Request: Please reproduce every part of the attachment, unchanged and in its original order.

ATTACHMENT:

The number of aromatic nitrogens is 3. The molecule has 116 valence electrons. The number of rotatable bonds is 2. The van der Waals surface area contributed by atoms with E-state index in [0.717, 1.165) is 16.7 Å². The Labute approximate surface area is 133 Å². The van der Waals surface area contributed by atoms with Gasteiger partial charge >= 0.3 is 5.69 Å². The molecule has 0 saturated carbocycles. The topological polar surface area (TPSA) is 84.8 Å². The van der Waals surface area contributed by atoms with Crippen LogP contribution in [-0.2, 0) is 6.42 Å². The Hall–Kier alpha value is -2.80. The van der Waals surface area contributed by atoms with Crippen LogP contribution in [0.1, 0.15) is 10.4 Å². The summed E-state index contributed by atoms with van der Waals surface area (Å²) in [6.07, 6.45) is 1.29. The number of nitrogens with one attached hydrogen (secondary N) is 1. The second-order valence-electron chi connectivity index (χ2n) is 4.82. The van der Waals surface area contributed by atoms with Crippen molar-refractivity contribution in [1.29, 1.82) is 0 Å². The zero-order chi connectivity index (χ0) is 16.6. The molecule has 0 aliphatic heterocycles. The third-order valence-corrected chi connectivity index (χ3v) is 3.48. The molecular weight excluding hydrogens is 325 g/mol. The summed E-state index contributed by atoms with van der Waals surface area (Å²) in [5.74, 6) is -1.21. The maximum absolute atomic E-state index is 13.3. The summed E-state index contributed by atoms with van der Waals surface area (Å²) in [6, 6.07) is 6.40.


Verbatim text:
The number of aromatic nitrogens is 3. The molecule has 116 valence electrons. The number of rotatable bonds is 2. The van der Waals surface area contributed by atoms with E-state index in [0.717, 1.165) is 16.7 Å². The Labute approximate surface area is 133 Å². The van der Waals surface area contributed by atoms with Gasteiger partial charge >= 0.3 is 5.69 Å². The molecule has 0 saturated carbocycles. The topological polar surface area (TPSA) is 84.8 Å². The van der Waals surface area contributed by atoms with Crippen LogP contribution in [-0.2, 0) is 6.42 Å². The Hall–Kier alpha value is -2.80. The van der Waals surface area contributed by atoms with Crippen LogP contribution in [0.1, 0.15) is 10.4 Å². The summed E-state index contributed by atoms with van der Waals surface area (Å²) in [6.07, 6.45) is 1.29. The number of nitrogens with one attached hydrogen (secondary N) is 1. The second-order valence-electron chi connectivity index (χ2n) is 4.82. The van der Waals surface area contributed by atoms with Crippen molar-refractivity contribution in [1.29, 1.82) is 0 Å². The zero-order chi connectivity index (χ0) is 16.6. The molecule has 0 aliphatic heterocycles. The third-order valence-corrected chi connectivity index (χ3v) is 3.48. The molecular weight excluding hydrogens is 325 g/mol. The summed E-state index contributed by atoms with van der Waals surface area (Å²) in [5.74, 6) is -1.21. The maximum absolute atomic E-state index is 13.3. The summed E-state index contributed by atoms with van der Waals surface area (Å²) in [6, 6.07) is 6.40.